Day two in the grand surroundings of the Russell Hotel (whose interior designer also did the Titanic, according to a helpful member of the staff) and everyone's bright and breezy despite the previous night's activities, including a 10th anniversary dinner at the Oxford and Cambridge club.
Charles Harrison, one of the association's life members and one of those who worked on the ARELS/Baselt merger which created English UK in 2004, gave a quick speech recalling the "natural caution" which had to be overcome, and praising both Tony Millns as the "driving force" behind the association's success, and Sue Edwards, who has chaired the association for much of that time.
There are some new faces this morning: some delegates choose to spend just one day at the event. John Duncan, of ELC Bristol, attending the first day, said: "I come most years but can't leave the school for two days. What did I enjoy? I liked Tony's session very much, and the technology session was very interesting but not very specific."
Mark Cook of LAL, who's attended four or five annual conferences, said: "What's quite good about it is that you get time by yourself, not checking emails, and you get to think about the things you hear and that can stimulate something else. Something I heard in one of the sessions got me thinking about a possibility. It does get you thinking about things."
First presentation of the day is from Cambridge English Language Assessment's new CEO, Saul Nasse, who wanted to share what he'd learned from his six weeks in the job. But not too much, at least not about the "warehousing facility in a secret location where we print everything distribute it and where a lot the marking is done. It's an extraordinary operation with lots of people there thousands of bits of paper flying around building. And it's got world class security. If I told you about it I'd have to kill you all.. and that would be a bad start," he mused.
Then Martyn Clarke, director of schools at the Language In Group, arrived to tell us about change management. After an entertaining diversion through his previous career in education round the world, followed by a stint at DFID ("Mexico, Laos, Djibouti - normal. Civil service, weird.")
Anyway, a very short précis of what followed is his view is that classic change management misses a crucial element: an independent evaluation from some in the organisation as to what's happening and how the changes are actually working. He quoted an example of a change where an aquifer was dug near a Rwandan village so that women would not have to walk long distances with pots on their heads. "Six months later area which had always been harmonious had internecine strife, crops were despoiled and there were 2 fatalities." What nobody had understood was that two families had "negative interactions going back generations, but always sorted out by the women of the families as they walked to the water supply every morning. The journey was socially cohesive but nobody talked about it, it was just what happened.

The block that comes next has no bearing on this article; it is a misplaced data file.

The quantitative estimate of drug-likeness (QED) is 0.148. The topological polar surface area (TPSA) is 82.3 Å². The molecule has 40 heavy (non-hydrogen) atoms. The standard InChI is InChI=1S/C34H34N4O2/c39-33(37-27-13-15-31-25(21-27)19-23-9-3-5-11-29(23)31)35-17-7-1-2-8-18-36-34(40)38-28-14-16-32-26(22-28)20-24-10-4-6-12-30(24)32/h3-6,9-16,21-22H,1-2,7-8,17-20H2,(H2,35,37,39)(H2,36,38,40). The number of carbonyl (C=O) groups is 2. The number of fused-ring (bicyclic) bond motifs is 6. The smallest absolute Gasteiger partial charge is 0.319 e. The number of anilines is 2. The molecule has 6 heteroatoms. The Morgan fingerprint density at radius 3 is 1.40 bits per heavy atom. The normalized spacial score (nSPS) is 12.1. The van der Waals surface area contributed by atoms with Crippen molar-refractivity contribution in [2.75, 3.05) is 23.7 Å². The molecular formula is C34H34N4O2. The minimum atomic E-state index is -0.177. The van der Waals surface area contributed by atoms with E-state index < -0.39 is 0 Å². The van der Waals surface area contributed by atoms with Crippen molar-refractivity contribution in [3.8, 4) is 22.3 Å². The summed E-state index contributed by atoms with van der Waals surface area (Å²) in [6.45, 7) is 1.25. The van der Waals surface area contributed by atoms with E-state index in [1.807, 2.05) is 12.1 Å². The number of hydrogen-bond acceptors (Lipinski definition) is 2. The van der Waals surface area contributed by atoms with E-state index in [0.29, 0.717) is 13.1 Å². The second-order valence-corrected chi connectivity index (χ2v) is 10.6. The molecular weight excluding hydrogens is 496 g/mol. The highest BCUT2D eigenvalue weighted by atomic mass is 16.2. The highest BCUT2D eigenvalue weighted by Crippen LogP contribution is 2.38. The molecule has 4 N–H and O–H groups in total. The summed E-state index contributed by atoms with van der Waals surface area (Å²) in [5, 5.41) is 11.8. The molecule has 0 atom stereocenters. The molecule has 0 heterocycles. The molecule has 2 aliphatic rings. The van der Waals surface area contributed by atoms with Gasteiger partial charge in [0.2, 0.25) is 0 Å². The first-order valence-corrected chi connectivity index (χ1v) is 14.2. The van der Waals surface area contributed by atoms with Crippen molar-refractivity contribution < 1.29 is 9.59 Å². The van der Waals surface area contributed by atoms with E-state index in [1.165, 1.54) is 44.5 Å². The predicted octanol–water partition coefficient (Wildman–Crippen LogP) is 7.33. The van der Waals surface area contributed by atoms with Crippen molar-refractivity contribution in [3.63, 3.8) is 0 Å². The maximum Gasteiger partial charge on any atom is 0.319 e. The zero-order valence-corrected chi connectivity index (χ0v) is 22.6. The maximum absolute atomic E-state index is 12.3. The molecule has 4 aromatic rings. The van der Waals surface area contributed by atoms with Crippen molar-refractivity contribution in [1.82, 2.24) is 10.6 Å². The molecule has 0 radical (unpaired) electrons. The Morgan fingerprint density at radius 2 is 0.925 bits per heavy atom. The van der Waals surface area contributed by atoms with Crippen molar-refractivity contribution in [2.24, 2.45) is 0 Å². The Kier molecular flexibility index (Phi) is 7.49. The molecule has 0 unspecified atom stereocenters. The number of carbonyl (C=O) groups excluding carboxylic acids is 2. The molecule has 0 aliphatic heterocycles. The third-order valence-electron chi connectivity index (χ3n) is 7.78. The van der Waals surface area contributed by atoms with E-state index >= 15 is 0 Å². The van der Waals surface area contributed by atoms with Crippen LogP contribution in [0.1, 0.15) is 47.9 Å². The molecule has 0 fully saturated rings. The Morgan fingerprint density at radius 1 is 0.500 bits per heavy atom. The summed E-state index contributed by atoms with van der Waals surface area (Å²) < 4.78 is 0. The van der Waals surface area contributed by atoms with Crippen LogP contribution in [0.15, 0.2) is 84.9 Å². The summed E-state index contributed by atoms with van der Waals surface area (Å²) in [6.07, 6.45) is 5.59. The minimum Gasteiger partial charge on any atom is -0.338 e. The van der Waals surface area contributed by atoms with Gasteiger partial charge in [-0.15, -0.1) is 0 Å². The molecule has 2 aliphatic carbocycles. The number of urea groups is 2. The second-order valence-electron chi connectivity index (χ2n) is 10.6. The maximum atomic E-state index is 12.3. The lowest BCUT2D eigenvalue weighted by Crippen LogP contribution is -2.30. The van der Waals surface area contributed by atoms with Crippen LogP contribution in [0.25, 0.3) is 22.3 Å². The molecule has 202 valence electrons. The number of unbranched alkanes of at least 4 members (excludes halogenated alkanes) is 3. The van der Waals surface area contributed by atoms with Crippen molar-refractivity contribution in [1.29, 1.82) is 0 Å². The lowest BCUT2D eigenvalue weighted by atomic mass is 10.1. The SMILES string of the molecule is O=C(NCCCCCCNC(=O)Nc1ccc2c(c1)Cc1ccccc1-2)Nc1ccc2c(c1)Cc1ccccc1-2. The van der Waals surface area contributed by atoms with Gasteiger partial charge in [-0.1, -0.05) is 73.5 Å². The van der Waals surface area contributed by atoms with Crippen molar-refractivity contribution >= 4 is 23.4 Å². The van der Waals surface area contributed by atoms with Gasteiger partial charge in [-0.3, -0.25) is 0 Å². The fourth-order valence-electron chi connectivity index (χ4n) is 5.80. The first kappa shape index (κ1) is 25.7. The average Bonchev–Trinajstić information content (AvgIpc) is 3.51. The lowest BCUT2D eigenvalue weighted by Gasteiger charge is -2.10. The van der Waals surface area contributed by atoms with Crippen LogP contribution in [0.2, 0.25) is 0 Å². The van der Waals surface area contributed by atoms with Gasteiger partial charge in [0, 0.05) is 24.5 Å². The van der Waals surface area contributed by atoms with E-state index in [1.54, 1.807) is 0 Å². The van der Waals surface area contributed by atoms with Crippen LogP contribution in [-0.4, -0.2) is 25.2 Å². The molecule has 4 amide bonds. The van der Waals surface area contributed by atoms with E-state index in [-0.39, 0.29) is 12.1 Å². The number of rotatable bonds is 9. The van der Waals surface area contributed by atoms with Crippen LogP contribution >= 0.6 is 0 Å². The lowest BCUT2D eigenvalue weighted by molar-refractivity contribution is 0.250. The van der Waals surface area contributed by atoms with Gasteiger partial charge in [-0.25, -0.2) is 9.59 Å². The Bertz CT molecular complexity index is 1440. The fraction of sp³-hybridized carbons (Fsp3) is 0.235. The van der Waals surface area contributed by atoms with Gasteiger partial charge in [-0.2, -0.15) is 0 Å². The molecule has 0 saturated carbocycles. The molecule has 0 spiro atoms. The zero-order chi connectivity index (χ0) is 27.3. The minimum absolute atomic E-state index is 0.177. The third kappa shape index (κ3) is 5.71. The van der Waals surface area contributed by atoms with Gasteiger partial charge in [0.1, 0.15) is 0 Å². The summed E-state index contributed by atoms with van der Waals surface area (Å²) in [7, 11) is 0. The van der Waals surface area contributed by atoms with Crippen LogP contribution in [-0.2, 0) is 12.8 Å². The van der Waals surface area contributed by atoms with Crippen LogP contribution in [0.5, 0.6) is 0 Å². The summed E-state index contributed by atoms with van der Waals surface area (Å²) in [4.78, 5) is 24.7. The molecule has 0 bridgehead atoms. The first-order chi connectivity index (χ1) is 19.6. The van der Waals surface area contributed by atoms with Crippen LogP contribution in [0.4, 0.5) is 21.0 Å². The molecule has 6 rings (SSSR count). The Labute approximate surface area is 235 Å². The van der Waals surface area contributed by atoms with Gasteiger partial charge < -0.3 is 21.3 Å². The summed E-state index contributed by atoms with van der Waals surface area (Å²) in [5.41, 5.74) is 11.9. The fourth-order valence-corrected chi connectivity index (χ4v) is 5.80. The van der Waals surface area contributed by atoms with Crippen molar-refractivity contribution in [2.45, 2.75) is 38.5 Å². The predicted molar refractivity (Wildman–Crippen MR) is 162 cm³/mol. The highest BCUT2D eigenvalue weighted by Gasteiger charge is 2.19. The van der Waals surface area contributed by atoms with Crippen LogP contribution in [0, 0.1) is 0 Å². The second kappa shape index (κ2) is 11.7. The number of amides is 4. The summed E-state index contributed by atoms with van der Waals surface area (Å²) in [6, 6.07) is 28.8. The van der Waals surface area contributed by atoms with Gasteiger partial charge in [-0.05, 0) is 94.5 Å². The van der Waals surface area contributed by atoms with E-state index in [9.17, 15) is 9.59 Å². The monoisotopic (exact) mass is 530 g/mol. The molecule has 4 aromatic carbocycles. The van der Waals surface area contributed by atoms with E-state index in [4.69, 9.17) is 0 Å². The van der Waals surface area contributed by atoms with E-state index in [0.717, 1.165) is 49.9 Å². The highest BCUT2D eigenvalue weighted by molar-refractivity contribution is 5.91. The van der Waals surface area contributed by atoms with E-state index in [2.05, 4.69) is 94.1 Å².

Top down and bottom up change didn't always work, said Martyn, recalling an experience in Ethiopia where he was hired by the government to support teachers who had been given a new role, and support them, discuss the change, negotiate what they would do with it.
"It was a great role. It would have been a greater role if been able to go back to decision makers with a similar role saying this is what you want to do but what about everyone else help them negotiate their own ideas."
He said: "Change is complex, involves many people and I wonder if there is a position for a role which is non aligned. The purpose is not to see change succeed.... but to explore the reality of the situation."
We're now in elective sessions, and there are quite a few in the talk on PON funding from Henry Tolley of Trinity and Lorenzo Agata of the Italian agents' association. Look out for more tweets in the next plenary, where Jeremy Oppenheim will be talking about the visa system. previous entry << >> next entry